Currently, only five (5) sectors of the economy have AODA standards that require accessibility for citizens with disabilities. In addition, committees are developing standards in two (2) more sectors, education and healthcare. However, the AODA’s goal is an accessible Ontario by the year 2025. If only seven (7) sectors of the economy have AODA standards, the province will not be accessible in two (2) years. Therefore, the Third Review of the AODA recommends the creation of new AODA standards. For example, the review states that Ontario needs AODA standards for goods and products.
AODA Standards for Goods and Products
The Customer Service Standards of the AODA now ensure accessibility for people with disabilities buying products. For instance, customer service staff should:
- Have customer service policies
- Welcome customers with:
- Train all workers and volunteers on the AODA
- communicate with customers in ways that take their disabilities into account
- Provide information accessibly
- Notify customers about temporary service disruptions
- Have accessible feedback processes
However, the goods that people buy during these service encounters do not yet need to be accessible. For example, there is no requirement to make prescriptions accessible to patients with print disabilities. AODA standards for goods and products would ensure that people with disabilities can use the products they buy.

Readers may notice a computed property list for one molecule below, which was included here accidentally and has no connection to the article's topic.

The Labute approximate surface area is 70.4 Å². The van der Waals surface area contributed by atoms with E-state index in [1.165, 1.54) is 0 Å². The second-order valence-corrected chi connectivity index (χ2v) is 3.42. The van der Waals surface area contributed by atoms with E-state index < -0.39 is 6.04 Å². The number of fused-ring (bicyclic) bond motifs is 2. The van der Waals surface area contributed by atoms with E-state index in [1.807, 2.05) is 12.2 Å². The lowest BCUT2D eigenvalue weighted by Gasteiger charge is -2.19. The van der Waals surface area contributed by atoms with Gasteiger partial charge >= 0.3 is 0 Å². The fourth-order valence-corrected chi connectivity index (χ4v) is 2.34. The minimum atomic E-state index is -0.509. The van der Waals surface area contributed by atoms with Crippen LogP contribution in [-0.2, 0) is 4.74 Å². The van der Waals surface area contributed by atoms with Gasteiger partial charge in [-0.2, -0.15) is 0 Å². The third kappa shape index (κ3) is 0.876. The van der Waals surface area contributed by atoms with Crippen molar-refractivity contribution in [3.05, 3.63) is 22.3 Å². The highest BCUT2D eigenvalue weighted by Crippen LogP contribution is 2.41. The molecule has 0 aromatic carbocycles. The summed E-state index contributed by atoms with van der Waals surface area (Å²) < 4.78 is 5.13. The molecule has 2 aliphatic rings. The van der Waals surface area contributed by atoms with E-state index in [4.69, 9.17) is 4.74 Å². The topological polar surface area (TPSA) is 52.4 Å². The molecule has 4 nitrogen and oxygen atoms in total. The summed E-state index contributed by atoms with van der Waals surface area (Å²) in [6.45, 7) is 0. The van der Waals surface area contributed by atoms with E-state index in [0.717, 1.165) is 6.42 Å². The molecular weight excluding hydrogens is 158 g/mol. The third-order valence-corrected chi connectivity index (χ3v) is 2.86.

Moreover, one method for making goods and products accessible is universal design. This design approach is the basis of universal design for learning (UDL). Two (2) Education Standards Development Committees recommend UDL as an important part of accessibility in the future education standards. For instance, the Kindergarten to Grade 12 (K-12) Education Standards Development Committee recommends curriculum based on UDL and differentiated instruction. Likewise, the Postsecondary Education Standards Development Committee recommends college and university teaching that uses UDL best practices. Similarly, universal design could be an important part of accessibility in AODA standards for goods and products.
There are seven (7) principles of universal design:
- Equitable use
- Flexibility in use
- Simple and intuitive use
- Perceptible information
- Tolerance for error
- Low physical effort
- Size and space for approach and use
Our next series of articles will explore how developers of goods and products can use principles of universal design to make their creations accessible.